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The day I got to Cape Town, the New York Times ran a huge story about how the city is running out of water, and a friend who lives there posted a photo on her Facebook page of empty grocery store shelves that had been quickly stripped of their bottled water. The South African city is indeed about to go dry. So what is it like for a tourist like me to go there? How does a visit to a city facing a dire environmental emergency work?

Cape Town -- Water, water everywhere, but nary a desalinization plant to let you drink it.
Cape Town — Water, water everywhere, but nary a desalinization plant to let you drink it.

I had booked the trip to the second-most populous urban area in South Africa back in July, when I saw a crazy deal on Ethiopian Airlines. At the time, I had no idea that I’d be encountering an environmental crisis. As the date approached, I became more mindful of the situation there. Months of drought coupled with poor management put Cape Town in the position of declaring April 12 to be Day Zero — the day the pipes would shut down and all water would be rationed, doled out in limited quantities at distribution points throughout the city. Long lines would be expected and violent chaos was feared.

I just wanted to see some penguins.

It didn’t take long after landing at Cape Town International Airport (CPT) to get the message that saving water is a priority. In fact, I didn’t even make it to the terminal before seeing a sign: on the jetway, I was encouraged to help save water.

Messaging was consistent in the terminal. First, I couldn’t miss the point at the immigration checkpoint.

There was more signage at baggage claim and even an artsy display approaching the exit. 1L, in case you’re wondering, is not a gate number, but one liter — South Africa uses the metric system.

The hotel got the message too. Checking in to Protea Hotel Cape Town Sea Point (booked with only 10,000 Marriott Rewards points per night) I was greeted with a sign in the lobby and a slip of paper with my key.

In the room, there were even more reminders.

And of course, the pool was among the first casualties.

 

Almost every restaurant acknowledged the crisis, usually in the bathrooms.

In fact, almost every bathroom, no matter how remote, encouraged limiting water.

I never found it difficult to find bottled water and there didn’t seem to be any price gouging. Sometimes signs were posted limiting the amount per purchase, but that was never for quantities of 1 liter or less.

Still, some stores were running low.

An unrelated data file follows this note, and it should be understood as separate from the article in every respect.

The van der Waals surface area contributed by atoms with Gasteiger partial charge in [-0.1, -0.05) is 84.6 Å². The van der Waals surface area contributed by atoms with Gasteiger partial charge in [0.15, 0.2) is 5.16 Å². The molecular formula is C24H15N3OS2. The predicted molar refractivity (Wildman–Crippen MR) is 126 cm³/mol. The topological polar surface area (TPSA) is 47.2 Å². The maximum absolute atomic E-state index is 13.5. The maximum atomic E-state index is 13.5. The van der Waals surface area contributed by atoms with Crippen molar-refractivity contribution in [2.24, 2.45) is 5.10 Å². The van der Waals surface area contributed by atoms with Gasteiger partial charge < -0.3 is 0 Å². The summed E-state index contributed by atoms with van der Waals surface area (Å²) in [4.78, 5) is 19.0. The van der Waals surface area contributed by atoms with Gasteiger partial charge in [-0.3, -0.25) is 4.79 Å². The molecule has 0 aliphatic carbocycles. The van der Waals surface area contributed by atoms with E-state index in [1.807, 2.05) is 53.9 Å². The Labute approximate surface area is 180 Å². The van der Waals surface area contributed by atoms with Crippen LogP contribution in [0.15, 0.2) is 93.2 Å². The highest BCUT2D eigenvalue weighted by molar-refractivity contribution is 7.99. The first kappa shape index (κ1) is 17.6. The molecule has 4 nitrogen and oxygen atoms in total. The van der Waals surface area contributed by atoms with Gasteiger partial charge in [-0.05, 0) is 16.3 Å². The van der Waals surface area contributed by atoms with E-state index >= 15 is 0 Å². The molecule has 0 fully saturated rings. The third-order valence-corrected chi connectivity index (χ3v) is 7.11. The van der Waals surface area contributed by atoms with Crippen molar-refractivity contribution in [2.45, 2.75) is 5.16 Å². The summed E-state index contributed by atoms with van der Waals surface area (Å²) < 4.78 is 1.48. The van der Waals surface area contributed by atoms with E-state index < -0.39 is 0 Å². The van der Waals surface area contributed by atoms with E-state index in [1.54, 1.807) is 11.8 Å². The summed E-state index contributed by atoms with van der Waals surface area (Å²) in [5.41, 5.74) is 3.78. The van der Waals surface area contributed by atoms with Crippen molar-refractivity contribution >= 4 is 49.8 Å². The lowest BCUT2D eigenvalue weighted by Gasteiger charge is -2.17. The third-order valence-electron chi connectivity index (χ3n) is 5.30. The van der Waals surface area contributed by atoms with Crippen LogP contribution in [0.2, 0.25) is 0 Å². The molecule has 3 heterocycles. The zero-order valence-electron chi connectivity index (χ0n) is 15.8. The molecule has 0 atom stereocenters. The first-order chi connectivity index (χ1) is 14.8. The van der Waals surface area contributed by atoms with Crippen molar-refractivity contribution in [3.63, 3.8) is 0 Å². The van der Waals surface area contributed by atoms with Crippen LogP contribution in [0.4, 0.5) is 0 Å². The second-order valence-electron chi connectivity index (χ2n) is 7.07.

Fun Fact: I lost one of the water bottles I bought to a baboon!

But the headlines were serious. Day Zero was all over the local papers.

Even the SCUBA dive shop was doing its part. When I returned to the shop, no showers were allowed at all.

With all of this happening all around me, I was glad to do my part. I did not take a shower until a quick on-off on my last day. My travel friend and I implemented an “If it’s yellow, let it mellow” protocol for the toilet and used hand sanitizer as a substitute for soap-and-water when appropriate.

No one is monitoring your water use and aside from the aerator placed on some sink faucets, no physical restrictions are placed on your consumption. That is, until a few days into my stay, when we got a letter from the hotel that the water pressure would be lowered.
Still, at the end of the day it’s a personal decision as to how much you want to help. For now, the same is true for residents. I read more than one news story about wealthy homeowners with flourishing lawns and gleaming, full swimming pools.
The airport lounge at Cape Town International Airport is also on board.
The airport lounge at Cape Town International Airport is also on board.
For me, it wasn’t a question. As someone who tries to be environmentally conscious at home and who strives to be a responsible traveler, I was glad to participate. Also, my friend and I both enjoyed the challenge of seeing who could use less water. (She won.)
From an ethical point of view, there’s a legitimate question of whether a tourist should visit Cape Town at all. For every visitor, even for those who severely restrict their water usage, that’s added loads of laundry, pots of coffee, sinks of dirty dishes and whatever other uses of water we don’t usually think about.
Talking to residents and tourism workers, it was unanimous that they wanted me to be there. Not only is tourism an enormous industry in Cape Town that keeps these people employed, but tourist money generates needed tax revenue. After all, it’s tax funds that pay for public water works.
I take them at their word and I was glad to be there. Especially for the penguins.
That said, had my trip occurred close to Day Zero, I would have given serious consideration to postponing or canceling. There’s something that doesn’t feel right about taking some of the last liters of water just so I can have a vacation.
A couple days after I left, Cape Town moved Day Zero to May, and at the time of publication, it’s been moved again to June. Here’s hoping that Cape Town can drink in more good news as the year flows on, and more tourists will flood in to enjoy this world-class city.
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